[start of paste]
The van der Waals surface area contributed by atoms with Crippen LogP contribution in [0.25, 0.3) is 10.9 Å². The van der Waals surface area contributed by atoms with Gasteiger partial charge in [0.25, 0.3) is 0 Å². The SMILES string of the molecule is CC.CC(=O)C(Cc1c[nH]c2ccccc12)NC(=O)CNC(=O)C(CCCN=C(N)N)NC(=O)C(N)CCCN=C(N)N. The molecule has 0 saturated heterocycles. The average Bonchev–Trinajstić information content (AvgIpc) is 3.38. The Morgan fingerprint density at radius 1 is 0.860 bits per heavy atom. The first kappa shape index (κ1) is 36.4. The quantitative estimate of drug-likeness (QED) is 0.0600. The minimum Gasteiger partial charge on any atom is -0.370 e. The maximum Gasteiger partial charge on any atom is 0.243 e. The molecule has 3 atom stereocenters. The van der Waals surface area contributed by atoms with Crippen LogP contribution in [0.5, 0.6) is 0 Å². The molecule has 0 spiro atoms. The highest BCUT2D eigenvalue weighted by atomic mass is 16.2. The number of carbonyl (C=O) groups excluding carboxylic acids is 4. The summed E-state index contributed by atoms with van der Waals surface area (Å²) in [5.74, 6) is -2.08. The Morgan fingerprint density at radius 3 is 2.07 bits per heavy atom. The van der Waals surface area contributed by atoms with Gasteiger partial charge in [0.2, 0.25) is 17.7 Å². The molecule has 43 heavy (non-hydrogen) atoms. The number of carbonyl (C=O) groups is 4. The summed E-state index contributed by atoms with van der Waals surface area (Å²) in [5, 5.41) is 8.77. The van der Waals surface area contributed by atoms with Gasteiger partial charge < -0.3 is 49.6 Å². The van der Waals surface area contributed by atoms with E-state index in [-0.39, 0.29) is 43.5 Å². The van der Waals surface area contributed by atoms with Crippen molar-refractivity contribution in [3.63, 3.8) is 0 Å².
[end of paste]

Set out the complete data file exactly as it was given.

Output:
The van der Waals surface area contributed by atoms with Crippen LogP contribution in [0.25, 0.3) is 10.9 Å². The van der Waals surface area contributed by atoms with Gasteiger partial charge in [0.25, 0.3) is 0 Å². The SMILES string of the molecule is CC.CC(=O)C(Cc1c[nH]c2ccccc12)NC(=O)CNC(=O)C(CCCN=C(N)N)NC(=O)C(N)CCCN=C(N)N. The molecule has 0 saturated heterocycles. The average Bonchev–Trinajstić information content (AvgIpc) is 3.38. The Morgan fingerprint density at radius 1 is 0.860 bits per heavy atom. The first kappa shape index (κ1) is 36.4. The quantitative estimate of drug-likeness (QED) is 0.0600. The minimum Gasteiger partial charge on any atom is -0.370 e. The maximum Gasteiger partial charge on any atom is 0.243 e. The molecule has 3 atom stereocenters. The van der Waals surface area contributed by atoms with Crippen LogP contribution in [0.5, 0.6) is 0 Å². The molecule has 0 spiro atoms. The highest BCUT2D eigenvalue weighted by atomic mass is 16.2. The number of carbonyl (C=O) groups excluding carboxylic acids is 4. The summed E-state index contributed by atoms with van der Waals surface area (Å²) in [5.74, 6) is -2.08. The Morgan fingerprint density at radius 3 is 2.07 bits per heavy atom. The van der Waals surface area contributed by atoms with Gasteiger partial charge in [0.2, 0.25) is 17.7 Å². The molecule has 43 heavy (non-hydrogen) atoms. The number of carbonyl (C=O) groups is 4. The summed E-state index contributed by atoms with van der Waals surface area (Å²) in [5, 5.41) is 8.77. The van der Waals surface area contributed by atoms with Gasteiger partial charge < -0.3 is 49.6 Å². The van der Waals surface area contributed by atoms with E-state index in [-0.39, 0.29) is 43.5 Å². The van der Waals surface area contributed by atoms with Crippen molar-refractivity contribution in [3.63, 3.8) is 0 Å².